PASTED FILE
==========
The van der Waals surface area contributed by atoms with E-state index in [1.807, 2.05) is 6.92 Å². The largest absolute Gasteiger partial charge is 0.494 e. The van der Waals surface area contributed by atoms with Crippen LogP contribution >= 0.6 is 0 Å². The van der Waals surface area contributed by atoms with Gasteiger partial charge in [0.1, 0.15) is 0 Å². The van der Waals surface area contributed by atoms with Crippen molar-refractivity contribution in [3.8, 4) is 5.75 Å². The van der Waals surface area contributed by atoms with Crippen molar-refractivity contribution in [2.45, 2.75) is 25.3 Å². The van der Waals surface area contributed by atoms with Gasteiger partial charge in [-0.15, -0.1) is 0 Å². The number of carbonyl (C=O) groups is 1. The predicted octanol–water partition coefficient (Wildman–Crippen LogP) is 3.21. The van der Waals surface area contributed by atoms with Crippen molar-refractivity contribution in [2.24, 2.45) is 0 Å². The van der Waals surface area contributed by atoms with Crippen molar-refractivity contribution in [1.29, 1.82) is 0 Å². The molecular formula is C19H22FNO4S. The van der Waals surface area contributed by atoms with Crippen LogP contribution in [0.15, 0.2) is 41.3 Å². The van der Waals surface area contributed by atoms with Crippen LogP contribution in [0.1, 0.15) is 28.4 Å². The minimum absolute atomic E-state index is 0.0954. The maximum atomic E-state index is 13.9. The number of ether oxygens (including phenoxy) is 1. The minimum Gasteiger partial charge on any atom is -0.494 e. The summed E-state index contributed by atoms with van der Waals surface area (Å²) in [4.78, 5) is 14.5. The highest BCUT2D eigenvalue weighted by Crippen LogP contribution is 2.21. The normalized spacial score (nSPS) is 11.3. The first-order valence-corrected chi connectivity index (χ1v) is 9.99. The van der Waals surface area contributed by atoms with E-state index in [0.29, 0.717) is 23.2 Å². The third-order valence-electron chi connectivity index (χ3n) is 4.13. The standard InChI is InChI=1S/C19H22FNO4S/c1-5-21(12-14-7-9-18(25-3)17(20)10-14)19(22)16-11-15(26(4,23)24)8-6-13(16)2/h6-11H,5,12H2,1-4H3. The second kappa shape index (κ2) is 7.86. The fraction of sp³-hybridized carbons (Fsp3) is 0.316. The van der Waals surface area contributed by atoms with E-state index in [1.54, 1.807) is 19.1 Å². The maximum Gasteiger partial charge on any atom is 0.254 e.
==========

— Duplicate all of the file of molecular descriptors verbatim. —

The van der Waals surface area contributed by atoms with E-state index in [1.807, 2.05) is 6.92 Å². The largest absolute Gasteiger partial charge is 0.494 e. The van der Waals surface area contributed by atoms with Crippen LogP contribution >= 0.6 is 0 Å². The van der Waals surface area contributed by atoms with Gasteiger partial charge in [0.1, 0.15) is 0 Å². The van der Waals surface area contributed by atoms with Crippen molar-refractivity contribution in [3.8, 4) is 5.75 Å². The van der Waals surface area contributed by atoms with Crippen molar-refractivity contribution in [2.45, 2.75) is 25.3 Å². The van der Waals surface area contributed by atoms with Gasteiger partial charge in [-0.15, -0.1) is 0 Å². The number of carbonyl (C=O) groups is 1. The predicted octanol–water partition coefficient (Wildman–Crippen LogP) is 3.21. The van der Waals surface area contributed by atoms with Crippen molar-refractivity contribution in [2.24, 2.45) is 0 Å². The van der Waals surface area contributed by atoms with Crippen molar-refractivity contribution in [1.29, 1.82) is 0 Å². The molecular formula is C19H22FNO4S. The van der Waals surface area contributed by atoms with Crippen LogP contribution in [0.15, 0.2) is 41.3 Å². The van der Waals surface area contributed by atoms with Crippen LogP contribution in [0.1, 0.15) is 28.4 Å². The minimum absolute atomic E-state index is 0.0954. The maximum atomic E-state index is 13.9. The number of ether oxygens (including phenoxy) is 1. The minimum Gasteiger partial charge on any atom is -0.494 e. The summed E-state index contributed by atoms with van der Waals surface area (Å²) in [4.78, 5) is 14.5. The highest BCUT2D eigenvalue weighted by Crippen LogP contribution is 2.21. The normalized spacial score (nSPS) is 11.3. The first-order valence-corrected chi connectivity index (χ1v) is 9.99. The van der Waals surface area contributed by atoms with E-state index in [0.29, 0.717) is 23.2 Å². The third-order valence-electron chi connectivity index (χ3n) is 4.13. The standard InChI is InChI=1S/C19H22FNO4S/c1-5-21(12-14-7-9-18(25-3)17(20)10-14)19(22)16-11-15(26(4,23)24)8-6-13(16)2/h6-11H,5,12H2,1-4H3. The second kappa shape index (κ2) is 7.86. The fraction of sp³-hybridized carbons (Fsp3) is 0.316. The van der Waals surface area contributed by atoms with E-state index in [1.54, 1.807) is 19.1 Å². The maximum Gasteiger partial charge on any atom is 0.254 e.